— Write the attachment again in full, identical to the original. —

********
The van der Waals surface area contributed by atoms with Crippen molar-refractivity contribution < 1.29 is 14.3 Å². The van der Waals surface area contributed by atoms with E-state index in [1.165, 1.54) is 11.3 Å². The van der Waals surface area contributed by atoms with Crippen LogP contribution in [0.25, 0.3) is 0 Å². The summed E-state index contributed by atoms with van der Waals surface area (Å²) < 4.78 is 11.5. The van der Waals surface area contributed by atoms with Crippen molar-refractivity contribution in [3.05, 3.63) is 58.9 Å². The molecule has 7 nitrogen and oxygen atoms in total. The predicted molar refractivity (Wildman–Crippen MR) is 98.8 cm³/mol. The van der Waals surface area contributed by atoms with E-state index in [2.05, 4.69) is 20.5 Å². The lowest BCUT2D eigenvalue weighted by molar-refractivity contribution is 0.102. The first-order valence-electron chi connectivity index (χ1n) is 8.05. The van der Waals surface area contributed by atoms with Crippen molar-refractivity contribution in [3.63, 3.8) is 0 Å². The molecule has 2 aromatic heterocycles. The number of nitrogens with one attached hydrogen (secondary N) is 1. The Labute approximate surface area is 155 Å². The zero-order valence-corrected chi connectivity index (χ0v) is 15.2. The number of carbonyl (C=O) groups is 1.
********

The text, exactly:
The van der Waals surface area contributed by atoms with Crippen molar-refractivity contribution < 1.29 is 14.3 Å². The van der Waals surface area contributed by atoms with E-state index in [1.165, 1.54) is 11.3 Å². The van der Waals surface area contributed by atoms with Crippen LogP contribution in [0.25, 0.3) is 0 Å². The summed E-state index contributed by atoms with van der Waals surface area (Å²) < 4.78 is 11.5. The van der Waals surface area contributed by atoms with Crippen molar-refractivity contribution in [3.05, 3.63) is 58.9 Å². The molecule has 7 nitrogen and oxygen atoms in total. The predicted molar refractivity (Wildman–Crippen MR) is 98.8 cm³/mol. The van der Waals surface area contributed by atoms with E-state index in [2.05, 4.69) is 20.5 Å². The lowest BCUT2D eigenvalue weighted by molar-refractivity contribution is 0.102. The first-order valence-electron chi connectivity index (χ1n) is 8.05. The van der Waals surface area contributed by atoms with Crippen molar-refractivity contribution in [3.63, 3.8) is 0 Å². The molecule has 2 aromatic heterocycles. The number of nitrogens with one attached hydrogen (secondary N) is 1. The Labute approximate surface area is 155 Å². The zero-order valence-corrected chi connectivity index (χ0v) is 15.2. The number of carbonyl (C=O) groups is 1.